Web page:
Investment in research and development is key to the prosperity of the region and to cutting greenhouse gas emissions, a top engineering boss at Jaguar Land Rover said yesterday.
Speaking at the Prosperity Through Science event at Millennium Point, JLR group engineering director Bob Joyce told academics, industrialists and politicians that it was vital to continue to invest in research and development despite the economic downturn.
Also speaking at the event were Professor Adrian Smith, director-general of Science and Research at the Department for Innovation, Universities and Skills (DIUS), Professor Julia King CBE, vice-chancellor Aston University and Eric Schulz, president of Goodrich Actuation Systems.
Mr Joyce used the example of the Dynamic Response System, which cost £8.5 million to develop, as a key sales success for the Range Rover Sport which subsequently contributed significantly to annual profits.
“Technology is the ‘hidden’ feature that provides customer delight and creates on-going profits for JLR and our partners,” Mr Joyce said. “This is one example of how investment in science and technology can benefit the national and regional economy, while enhancing products and delivering profits. Applying the same approach will allow us to achieve reduced CO2 emissions in future products.”
The event was hosted by CBI West Midlands and Advantage West Midlands (AWM), in association with JLR, and was chaired by Norman Price OBE, chair of the Birmingham Science City Partnership Board. Birmingham Science City brings together a coalition of the public sector, business, the research base and the community to drive the application of science and become a vital force in economic regeneration.
Professor King spoke of the wealth of low-carbon technology initiatives in the city, including the combined heat and power scheme in Broad Street which is being extended into the Eastside area. She also outlined Birmingham’s bid to become a key location for electric and other low-carbon vehicle technologies under a government scheme to establish the UK as a “testbed” for low carbon automotive developments.
Mick Laverty, chief executive of AWM, said: “Innovation is absolutely key to driving forward the West Midlands economy. Birmingham Science City is about demonstrating how science and technology in the region’s universities can be applied to improve the products and productivity of our businesses and ultimately improve the quality of life for people. We are working hard to address the effects on the region of the global downturn, particularly through the work of the West Midlands Taskforce.”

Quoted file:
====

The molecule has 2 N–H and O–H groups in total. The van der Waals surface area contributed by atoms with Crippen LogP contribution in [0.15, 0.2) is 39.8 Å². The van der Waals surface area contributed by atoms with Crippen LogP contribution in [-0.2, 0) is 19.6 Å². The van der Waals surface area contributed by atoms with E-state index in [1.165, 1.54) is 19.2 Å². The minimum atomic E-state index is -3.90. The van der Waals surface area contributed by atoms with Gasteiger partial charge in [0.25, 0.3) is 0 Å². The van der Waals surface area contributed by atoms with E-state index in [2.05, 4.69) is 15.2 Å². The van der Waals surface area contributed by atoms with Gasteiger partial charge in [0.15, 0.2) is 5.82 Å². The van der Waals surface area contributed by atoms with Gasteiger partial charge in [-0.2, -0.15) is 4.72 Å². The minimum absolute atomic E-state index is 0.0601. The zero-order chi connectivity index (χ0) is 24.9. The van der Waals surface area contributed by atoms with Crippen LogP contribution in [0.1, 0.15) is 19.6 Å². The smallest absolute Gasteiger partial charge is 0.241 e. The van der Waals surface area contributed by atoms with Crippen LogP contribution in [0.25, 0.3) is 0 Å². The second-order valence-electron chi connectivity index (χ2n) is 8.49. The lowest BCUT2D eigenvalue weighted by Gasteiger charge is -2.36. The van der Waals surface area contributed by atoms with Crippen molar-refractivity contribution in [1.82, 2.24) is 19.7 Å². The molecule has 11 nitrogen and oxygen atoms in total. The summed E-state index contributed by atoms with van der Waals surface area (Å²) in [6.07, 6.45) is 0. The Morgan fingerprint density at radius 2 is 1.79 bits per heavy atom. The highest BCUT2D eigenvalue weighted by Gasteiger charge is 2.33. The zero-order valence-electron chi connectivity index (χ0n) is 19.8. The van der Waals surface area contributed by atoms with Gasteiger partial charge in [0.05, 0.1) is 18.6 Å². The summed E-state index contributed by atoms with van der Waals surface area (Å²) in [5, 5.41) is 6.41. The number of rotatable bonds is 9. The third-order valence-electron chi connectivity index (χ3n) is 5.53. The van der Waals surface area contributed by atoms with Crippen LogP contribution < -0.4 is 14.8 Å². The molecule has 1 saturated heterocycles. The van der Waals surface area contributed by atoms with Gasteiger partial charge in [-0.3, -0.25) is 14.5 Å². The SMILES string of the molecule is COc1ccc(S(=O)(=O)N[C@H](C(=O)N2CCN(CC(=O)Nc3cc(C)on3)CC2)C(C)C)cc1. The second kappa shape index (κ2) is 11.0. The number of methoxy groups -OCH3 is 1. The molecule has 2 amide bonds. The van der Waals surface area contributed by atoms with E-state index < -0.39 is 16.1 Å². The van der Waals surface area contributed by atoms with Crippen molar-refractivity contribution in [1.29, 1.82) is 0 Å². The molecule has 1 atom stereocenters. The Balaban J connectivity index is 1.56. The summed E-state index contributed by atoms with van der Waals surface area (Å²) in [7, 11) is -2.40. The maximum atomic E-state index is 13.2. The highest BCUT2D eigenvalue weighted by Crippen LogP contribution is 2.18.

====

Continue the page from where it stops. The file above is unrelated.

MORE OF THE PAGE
Mr Laverty said AWM was investing heavily in the Low Carbon Vehicles Platform, a scheme set to deliver carbon reduction in vehicle markets and accelerate introduction of low carbon vehicles.
“We are also investing heavily in R&D facilities – including energy technologies – at Birmingham and Warwick Universities, to create the technologies and skills required to enable business to globally compete. Working with the CBI will help to connect these initiatives with the business community.”
CBI regional director Chris Clifford warned that complacency with regard to investing in R&D could mean the UK loses jobs to other countries. He also called for more young people to study science at school in order to meet demand for skilled engineers. “Science and engineering are at the heart of everything we do – from low-carbon technological development to new manufacturing processes and products, and we must not lose sight of the need for continued investment in the science and engineering base,” he said. “We need to be aware of new opportunities which will arise when the upturn comes.
“For many companies, this will require investment in research and development, even as finances become tighter. The R&D tax credit is working well but complacency now could drive high-value jobs and new growth overseas.
“More young people need to take triple science to stimulate the supply chain of science, technology, engineering and maths (STEM) skills. Triple science is the best foundation to further scientific study and an interesting, well-paid STEM career, and demand for STEM-skilled employees, is set to increase.”